However, it is also perceived that flexible working in itself presents its own challenges to career progression:

“As a part time worker, I do feel the need to demonstrate to colleagues that I am just as dedicated as a full-time employee. I think the stigma around part time working is slowly changing, but until it is commonplace among men and women, it will remain a challenge.”

At Malcolm Hollis we have four female partners and nine Associates. Of these four work part time and we also have a number of part-time male employees. We pride ourselves on offering a flexible approach to working – for all staff – and to offer everyone, regardless of sex or hours worked, the same performance-based opportunities for progression.

What’s the biggest myth about the property industry?

> It’s not just a career for men
> That it’s elitist
> That it’s boring
> All anyone in it cares about is money

What advice would you give to younger women starting out in their careers?

“It’s okay to take time to learn the ropes, to make mistakes and to ask for help.”

“Listen to those with experience. Ask senior people that you admire to mentor you.”

“Negotiate – think about what you want and ask for it.”

“Take ownership of your work and take credit where it is due.”

“Say yes to things – you never know where it will take you. You wouldn’t be offered the opportunity if they didn’t think you could do it – and you’ll learn much more that way.”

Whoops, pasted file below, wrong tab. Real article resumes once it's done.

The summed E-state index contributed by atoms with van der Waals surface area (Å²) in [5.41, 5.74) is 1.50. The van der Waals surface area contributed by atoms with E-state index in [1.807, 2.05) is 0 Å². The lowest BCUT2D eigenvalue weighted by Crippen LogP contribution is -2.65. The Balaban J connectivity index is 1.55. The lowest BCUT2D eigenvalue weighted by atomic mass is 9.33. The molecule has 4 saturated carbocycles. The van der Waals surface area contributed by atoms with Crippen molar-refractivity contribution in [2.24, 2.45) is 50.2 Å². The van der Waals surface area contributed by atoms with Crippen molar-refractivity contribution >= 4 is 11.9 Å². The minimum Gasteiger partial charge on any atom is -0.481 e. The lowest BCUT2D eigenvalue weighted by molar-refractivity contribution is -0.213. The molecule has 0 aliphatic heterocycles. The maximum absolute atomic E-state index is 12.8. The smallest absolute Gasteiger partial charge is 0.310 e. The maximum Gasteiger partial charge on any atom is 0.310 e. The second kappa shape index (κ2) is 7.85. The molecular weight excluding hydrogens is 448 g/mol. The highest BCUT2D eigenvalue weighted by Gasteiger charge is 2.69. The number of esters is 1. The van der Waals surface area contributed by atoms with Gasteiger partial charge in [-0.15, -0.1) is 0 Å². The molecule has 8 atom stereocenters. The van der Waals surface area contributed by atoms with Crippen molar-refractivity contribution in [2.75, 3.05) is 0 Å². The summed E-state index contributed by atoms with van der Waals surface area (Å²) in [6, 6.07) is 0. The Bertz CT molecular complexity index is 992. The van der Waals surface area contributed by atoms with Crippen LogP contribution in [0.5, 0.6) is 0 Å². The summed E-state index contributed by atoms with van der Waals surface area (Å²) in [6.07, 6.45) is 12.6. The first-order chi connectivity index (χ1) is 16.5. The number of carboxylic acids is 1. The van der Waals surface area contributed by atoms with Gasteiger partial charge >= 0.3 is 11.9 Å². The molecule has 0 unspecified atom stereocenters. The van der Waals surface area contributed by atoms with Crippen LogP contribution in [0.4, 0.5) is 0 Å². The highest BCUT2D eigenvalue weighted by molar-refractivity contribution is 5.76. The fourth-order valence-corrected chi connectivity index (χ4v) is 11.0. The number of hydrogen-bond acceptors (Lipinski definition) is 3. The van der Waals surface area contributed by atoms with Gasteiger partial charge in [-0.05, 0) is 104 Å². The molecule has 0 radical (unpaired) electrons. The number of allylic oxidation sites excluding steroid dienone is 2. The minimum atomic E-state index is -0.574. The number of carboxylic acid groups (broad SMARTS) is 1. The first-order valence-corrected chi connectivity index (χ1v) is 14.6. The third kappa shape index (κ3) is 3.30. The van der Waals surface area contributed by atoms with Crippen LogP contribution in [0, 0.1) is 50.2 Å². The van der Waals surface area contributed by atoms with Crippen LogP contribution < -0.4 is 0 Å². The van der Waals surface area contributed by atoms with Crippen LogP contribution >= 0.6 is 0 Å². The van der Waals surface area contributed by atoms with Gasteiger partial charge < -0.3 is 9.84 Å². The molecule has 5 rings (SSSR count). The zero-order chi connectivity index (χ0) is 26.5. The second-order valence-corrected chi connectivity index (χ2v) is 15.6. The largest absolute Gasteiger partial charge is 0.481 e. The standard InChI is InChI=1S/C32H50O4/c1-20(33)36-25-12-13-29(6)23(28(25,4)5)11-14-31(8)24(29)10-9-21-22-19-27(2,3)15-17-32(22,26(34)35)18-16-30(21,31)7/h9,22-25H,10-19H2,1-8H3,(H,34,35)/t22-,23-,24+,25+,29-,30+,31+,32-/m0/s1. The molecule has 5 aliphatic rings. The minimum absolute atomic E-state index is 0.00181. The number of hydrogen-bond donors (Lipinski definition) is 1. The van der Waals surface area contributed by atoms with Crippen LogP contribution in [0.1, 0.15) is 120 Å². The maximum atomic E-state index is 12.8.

“Accept that you cannot do everything perfectly! Deciding what tasks to take on and what to delegate (or ditch) makes life manageable.”

“Hard work alone does not guarantee your success. You need to market yourself as well. Network, network, network.”

Does the general pace of gender parity/ equality worry you at all?

In our survey women weren’t concerned about the parity of pay between men and women doing the same job. What does concern many of them is the fact that women earn so much less than men because so few are in senior positions.

Gender equality is discussed and generally promoted within schools but the reality of adult life does not always play out this way. Some think that, still, too many girls are encouraged to go into underpaid, underrated jobs. Careers advice for girls has tended to be less aspirational than that for boys, which means that many girls are still not realising their potential.

The general consensus, however, is that things are moving in the right direction:

“Now that gender parity is on the agenda, I think that the next generation will expect, and demand, gender equality.”

Our approach

At Malcolm Hollis we are absolutely committed to equal opportunities for all, with progression based purely on individual merit. We also offer all staff the opportunity to request flexible working as well as enhanced maternity and paternity provisions.

We are members of the Nationwide Working Forward campaign which pledges to make workplaces the best they can be for pregnant women and new parents. We are also proud signatories to the RICS Inclusive Employer Quality Mark.


Alison Barnett – IT Administrator, Anne Johnstone – Partner, Emily Sevenoaks – Facilities Assistant, Jade Pitt – Senior Secretary, Joanna Taylor-Smith – CFO, Jo Bell – Associate, Lynsey Pilgrim – Facilities Coordinator, Mel Olrik – Human Resources Partner, Michelle Condon – Business Development Partner, Nikki Themistocleous – Team Secretary and Vikki Aitkenhead – Associate.